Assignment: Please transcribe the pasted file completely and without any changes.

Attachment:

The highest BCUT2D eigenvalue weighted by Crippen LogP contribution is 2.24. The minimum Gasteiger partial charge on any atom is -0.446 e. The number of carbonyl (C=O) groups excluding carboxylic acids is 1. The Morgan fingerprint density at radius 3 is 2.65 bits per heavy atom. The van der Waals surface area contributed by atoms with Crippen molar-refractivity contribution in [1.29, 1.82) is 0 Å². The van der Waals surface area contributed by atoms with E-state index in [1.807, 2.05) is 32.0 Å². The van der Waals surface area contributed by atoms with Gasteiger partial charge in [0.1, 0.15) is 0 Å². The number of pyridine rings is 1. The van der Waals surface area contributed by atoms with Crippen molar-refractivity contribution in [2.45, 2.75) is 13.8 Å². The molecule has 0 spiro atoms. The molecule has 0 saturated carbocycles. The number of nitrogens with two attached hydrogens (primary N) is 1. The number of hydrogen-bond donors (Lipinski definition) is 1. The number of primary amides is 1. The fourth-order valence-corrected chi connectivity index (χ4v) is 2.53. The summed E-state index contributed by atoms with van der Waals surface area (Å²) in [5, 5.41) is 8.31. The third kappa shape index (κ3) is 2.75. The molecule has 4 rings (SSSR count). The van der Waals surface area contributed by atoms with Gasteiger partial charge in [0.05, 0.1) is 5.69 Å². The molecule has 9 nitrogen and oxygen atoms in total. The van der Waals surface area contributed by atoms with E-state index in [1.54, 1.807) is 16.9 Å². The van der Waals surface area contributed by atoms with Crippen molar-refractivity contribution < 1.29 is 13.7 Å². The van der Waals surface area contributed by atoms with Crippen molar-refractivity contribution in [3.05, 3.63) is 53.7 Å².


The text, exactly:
The highest BCUT2D eigenvalue weighted by Crippen LogP contribution is 2.24. The minimum Gasteiger partial charge on any atom is -0.446 e. The number of carbonyl (C=O) groups excluding carboxylic acids is 1. The Morgan fingerprint density at radius 3 is 2.65 bits per heavy atom. The van der Waals surface area contributed by atoms with Crippen molar-refractivity contribution in [1.29, 1.82) is 0 Å². The van der Waals surface area contributed by atoms with E-state index in [1.807, 2.05) is 32.0 Å². The van der Waals surface area contributed by atoms with Gasteiger partial charge in [0.1, 0.15) is 0 Å². The number of pyridine rings is 1. The van der Waals surface area contributed by atoms with Crippen molar-refractivity contribution in [2.45, 2.75) is 13.8 Å². The molecule has 0 spiro atoms. The molecule has 0 saturated carbocycles. The number of nitrogens with two attached hydrogens (primary N) is 1. The number of hydrogen-bond donors (Lipinski definition) is 1. The number of primary amides is 1. The fourth-order valence-corrected chi connectivity index (χ4v) is 2.53. The summed E-state index contributed by atoms with van der Waals surface area (Å²) in [5, 5.41) is 8.31. The third kappa shape index (κ3) is 2.75. The molecule has 4 rings (SSSR count). The van der Waals surface area contributed by atoms with Gasteiger partial charge in [0.05, 0.1) is 5.69 Å². The molecule has 9 nitrogen and oxygen atoms in total. The van der Waals surface area contributed by atoms with E-state index in [1.54, 1.807) is 16.9 Å². The van der Waals surface area contributed by atoms with Crippen molar-refractivity contribution < 1.29 is 13.7 Å². The van der Waals surface area contributed by atoms with Crippen molar-refractivity contribution in [3.05, 3.63) is 53.7 Å².